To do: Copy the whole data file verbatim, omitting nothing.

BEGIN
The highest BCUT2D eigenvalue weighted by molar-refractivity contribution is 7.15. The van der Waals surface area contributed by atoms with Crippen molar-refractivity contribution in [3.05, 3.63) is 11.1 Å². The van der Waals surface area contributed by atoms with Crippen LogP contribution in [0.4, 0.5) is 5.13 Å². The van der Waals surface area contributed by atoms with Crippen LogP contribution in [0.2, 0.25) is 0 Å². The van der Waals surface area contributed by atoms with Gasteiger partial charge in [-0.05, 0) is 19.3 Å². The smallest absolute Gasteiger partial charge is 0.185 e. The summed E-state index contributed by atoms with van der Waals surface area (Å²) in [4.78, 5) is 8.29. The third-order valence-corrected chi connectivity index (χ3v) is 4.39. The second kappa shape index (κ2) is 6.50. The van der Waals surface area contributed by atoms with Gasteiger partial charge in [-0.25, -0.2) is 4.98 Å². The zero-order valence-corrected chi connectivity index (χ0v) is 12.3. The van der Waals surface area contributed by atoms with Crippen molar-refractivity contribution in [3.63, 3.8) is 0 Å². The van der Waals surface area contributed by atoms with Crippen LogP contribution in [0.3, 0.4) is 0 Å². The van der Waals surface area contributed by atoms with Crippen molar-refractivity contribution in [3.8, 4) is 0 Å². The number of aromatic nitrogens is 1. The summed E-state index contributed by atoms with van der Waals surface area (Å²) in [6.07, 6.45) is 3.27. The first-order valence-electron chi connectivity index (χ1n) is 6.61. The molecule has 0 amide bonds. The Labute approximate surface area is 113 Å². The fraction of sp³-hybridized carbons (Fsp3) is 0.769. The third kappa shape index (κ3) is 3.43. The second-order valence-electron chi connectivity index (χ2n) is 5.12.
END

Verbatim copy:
The highest BCUT2D eigenvalue weighted by molar-refractivity contribution is 7.15. The van der Waals surface area contributed by atoms with Crippen molar-refractivity contribution in [3.05, 3.63) is 11.1 Å². The van der Waals surface area contributed by atoms with Crippen LogP contribution in [0.4, 0.5) is 5.13 Å². The van der Waals surface area contributed by atoms with Crippen LogP contribution in [0.2, 0.25) is 0 Å². The van der Waals surface area contributed by atoms with Gasteiger partial charge in [-0.05, 0) is 19.3 Å². The smallest absolute Gasteiger partial charge is 0.185 e. The summed E-state index contributed by atoms with van der Waals surface area (Å²) in [4.78, 5) is 8.29. The third-order valence-corrected chi connectivity index (χ3v) is 4.39. The second kappa shape index (κ2) is 6.50. The van der Waals surface area contributed by atoms with Gasteiger partial charge in [-0.25, -0.2) is 4.98 Å². The zero-order valence-corrected chi connectivity index (χ0v) is 12.3. The van der Waals surface area contributed by atoms with Crippen molar-refractivity contribution in [3.63, 3.8) is 0 Å². The van der Waals surface area contributed by atoms with Crippen LogP contribution in [0.3, 0.4) is 0 Å². The van der Waals surface area contributed by atoms with Crippen molar-refractivity contribution in [3.8, 4) is 0 Å². The number of aromatic nitrogens is 1. The summed E-state index contributed by atoms with van der Waals surface area (Å²) in [6.07, 6.45) is 3.27. The first-order valence-electron chi connectivity index (χ1n) is 6.61. The molecule has 0 amide bonds. The Labute approximate surface area is 113 Å². The fraction of sp³-hybridized carbons (Fsp3) is 0.769. The third kappa shape index (κ3) is 3.43. The second-order valence-electron chi connectivity index (χ2n) is 5.12.